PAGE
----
Metra will be under federal scrutiny for 45 days following three recent incidents over a period of two weeks involving its trains.
The Federal Railroad Association will begin an assessment period starting Friday, after Metra self-reported two incidents involving complaints of speeding, and another incident involving a train proceeding improperly through a light signal.
The investigation will be focused on operational practices, testing and training, FRA officials said at a Friday news conference.
The three Metra engineers involved in each of the incidents late last month have been removed from duty during the course of the investigation, which will be conducted by 12 inspectors.
FRA officials pointed out that Metra has historically had a clean safety record, and say the investigation is not designed to shed a negative light on the agency, but more of a proactive measure to ensure safety in the future.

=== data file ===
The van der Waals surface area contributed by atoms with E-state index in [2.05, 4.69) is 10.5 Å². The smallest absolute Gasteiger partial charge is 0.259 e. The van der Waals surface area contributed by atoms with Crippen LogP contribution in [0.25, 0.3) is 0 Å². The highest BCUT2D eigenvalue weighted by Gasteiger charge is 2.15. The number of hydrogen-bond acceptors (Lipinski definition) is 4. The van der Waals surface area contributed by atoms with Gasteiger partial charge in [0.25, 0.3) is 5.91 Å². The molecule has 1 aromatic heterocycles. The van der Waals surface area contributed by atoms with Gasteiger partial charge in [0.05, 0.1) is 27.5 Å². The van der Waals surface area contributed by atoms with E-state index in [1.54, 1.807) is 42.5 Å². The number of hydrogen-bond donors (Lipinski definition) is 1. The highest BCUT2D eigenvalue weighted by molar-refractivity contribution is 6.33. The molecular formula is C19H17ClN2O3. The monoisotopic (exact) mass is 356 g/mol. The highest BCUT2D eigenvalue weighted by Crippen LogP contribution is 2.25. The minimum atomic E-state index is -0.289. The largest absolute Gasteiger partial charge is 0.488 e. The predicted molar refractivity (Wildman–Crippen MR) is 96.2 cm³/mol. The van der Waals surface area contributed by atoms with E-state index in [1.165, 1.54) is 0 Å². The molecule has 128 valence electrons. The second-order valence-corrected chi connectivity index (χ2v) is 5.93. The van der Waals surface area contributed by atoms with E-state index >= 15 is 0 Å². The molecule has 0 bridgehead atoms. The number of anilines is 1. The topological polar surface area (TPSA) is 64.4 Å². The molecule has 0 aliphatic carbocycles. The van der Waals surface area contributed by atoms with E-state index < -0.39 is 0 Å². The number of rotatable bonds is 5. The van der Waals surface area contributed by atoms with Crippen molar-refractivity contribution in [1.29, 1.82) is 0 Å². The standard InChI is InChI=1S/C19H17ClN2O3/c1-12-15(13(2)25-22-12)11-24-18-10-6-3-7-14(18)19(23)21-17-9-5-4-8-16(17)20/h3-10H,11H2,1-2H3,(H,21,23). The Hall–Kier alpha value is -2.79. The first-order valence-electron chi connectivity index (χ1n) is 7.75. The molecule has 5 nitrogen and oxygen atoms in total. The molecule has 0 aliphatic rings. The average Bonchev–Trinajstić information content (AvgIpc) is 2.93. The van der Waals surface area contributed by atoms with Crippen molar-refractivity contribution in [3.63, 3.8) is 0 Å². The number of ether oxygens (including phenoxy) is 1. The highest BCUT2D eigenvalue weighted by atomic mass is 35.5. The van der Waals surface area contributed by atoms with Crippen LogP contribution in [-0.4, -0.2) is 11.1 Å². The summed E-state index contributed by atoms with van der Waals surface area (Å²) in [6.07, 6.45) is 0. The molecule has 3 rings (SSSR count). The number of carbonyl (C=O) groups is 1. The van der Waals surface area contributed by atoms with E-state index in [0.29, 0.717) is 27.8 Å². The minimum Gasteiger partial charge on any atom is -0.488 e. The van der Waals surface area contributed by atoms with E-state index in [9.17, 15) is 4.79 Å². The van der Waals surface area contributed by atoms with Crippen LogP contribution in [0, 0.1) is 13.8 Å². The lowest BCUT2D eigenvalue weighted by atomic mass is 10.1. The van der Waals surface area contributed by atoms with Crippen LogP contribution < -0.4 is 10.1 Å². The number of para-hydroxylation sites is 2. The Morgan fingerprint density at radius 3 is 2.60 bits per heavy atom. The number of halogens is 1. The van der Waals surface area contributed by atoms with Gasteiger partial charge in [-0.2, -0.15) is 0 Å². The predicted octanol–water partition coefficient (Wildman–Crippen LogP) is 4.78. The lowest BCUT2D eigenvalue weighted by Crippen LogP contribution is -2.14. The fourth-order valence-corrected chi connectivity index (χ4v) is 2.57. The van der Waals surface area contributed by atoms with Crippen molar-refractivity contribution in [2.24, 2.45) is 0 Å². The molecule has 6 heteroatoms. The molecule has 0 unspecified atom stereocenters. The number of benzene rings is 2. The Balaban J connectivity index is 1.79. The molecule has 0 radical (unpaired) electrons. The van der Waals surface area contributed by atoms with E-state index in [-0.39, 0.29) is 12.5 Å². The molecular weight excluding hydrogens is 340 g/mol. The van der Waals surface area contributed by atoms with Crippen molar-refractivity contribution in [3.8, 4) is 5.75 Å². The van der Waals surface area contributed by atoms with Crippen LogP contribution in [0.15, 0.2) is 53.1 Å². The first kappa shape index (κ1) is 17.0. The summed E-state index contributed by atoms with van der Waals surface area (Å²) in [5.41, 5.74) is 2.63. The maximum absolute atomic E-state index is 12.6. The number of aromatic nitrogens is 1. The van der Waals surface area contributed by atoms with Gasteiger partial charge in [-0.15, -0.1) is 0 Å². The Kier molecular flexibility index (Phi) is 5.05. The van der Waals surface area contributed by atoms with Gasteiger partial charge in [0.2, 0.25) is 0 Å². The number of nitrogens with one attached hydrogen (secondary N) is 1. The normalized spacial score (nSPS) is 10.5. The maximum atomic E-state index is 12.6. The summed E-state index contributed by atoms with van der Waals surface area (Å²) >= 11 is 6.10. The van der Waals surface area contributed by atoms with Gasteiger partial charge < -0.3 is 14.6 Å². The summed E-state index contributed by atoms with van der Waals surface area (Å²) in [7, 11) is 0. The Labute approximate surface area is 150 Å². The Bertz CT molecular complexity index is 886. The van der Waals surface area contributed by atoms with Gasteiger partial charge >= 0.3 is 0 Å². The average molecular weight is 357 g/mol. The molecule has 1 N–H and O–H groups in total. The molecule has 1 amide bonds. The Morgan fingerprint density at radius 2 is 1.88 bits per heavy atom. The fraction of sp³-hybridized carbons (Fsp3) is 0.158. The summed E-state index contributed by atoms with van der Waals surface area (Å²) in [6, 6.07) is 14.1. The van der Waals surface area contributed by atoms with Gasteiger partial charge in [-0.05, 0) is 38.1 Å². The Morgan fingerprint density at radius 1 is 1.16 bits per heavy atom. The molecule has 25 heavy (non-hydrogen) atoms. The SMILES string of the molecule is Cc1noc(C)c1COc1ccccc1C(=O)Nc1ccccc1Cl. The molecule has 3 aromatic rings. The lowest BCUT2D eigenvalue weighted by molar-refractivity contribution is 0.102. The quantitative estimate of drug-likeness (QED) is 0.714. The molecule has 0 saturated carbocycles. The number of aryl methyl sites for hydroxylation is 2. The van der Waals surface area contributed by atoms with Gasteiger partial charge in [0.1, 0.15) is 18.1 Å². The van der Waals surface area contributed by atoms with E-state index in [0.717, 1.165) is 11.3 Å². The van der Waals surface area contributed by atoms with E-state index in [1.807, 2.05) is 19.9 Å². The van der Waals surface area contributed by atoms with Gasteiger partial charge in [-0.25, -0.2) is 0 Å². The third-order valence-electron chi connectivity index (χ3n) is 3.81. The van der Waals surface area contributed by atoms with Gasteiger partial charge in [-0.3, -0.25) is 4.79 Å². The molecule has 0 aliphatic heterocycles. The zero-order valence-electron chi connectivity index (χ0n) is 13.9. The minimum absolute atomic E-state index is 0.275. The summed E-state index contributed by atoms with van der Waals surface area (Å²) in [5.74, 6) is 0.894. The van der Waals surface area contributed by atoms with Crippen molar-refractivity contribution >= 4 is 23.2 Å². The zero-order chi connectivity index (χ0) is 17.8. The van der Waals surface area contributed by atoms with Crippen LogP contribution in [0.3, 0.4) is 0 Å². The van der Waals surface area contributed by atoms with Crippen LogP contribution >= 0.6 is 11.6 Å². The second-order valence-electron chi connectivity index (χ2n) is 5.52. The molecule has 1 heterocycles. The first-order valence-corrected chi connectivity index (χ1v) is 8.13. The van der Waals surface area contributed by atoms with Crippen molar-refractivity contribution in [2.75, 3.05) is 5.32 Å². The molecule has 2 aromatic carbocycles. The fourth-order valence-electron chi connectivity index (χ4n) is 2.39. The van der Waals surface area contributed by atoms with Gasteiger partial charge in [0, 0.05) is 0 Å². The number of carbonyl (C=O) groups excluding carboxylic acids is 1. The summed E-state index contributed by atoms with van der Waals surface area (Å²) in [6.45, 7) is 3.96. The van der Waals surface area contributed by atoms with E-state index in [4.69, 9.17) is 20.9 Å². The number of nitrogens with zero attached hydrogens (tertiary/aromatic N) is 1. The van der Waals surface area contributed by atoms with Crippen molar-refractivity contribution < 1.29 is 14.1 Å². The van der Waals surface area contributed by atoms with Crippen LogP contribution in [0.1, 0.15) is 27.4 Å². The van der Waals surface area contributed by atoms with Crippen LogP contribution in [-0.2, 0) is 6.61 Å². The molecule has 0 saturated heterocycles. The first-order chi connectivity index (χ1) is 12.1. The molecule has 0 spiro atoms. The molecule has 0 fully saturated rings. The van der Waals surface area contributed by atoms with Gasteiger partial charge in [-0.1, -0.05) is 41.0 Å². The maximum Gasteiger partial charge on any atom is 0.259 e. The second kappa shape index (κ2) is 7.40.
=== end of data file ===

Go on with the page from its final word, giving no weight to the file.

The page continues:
The FRA will take 30 to 60 days after the assessment period to file its report and make it public.
Metra CEO Don Orseno issued a statement Friday calling safety "Metra's top priority," and that the agency plans to complete its own investigation.
We are fully committed to working with the FRA and welcome their review. We share a common goal of making commuter rail travel the safest mode of transportation ... In addition to our on-going operational testing, we have directed managers to personally meet and review safety procedures with operating personnel and reinforce the importance of maintaining situational awareness at all times. We have issued a safety bulletin to all operating employees. The BNSF and UP have also taken the same actions.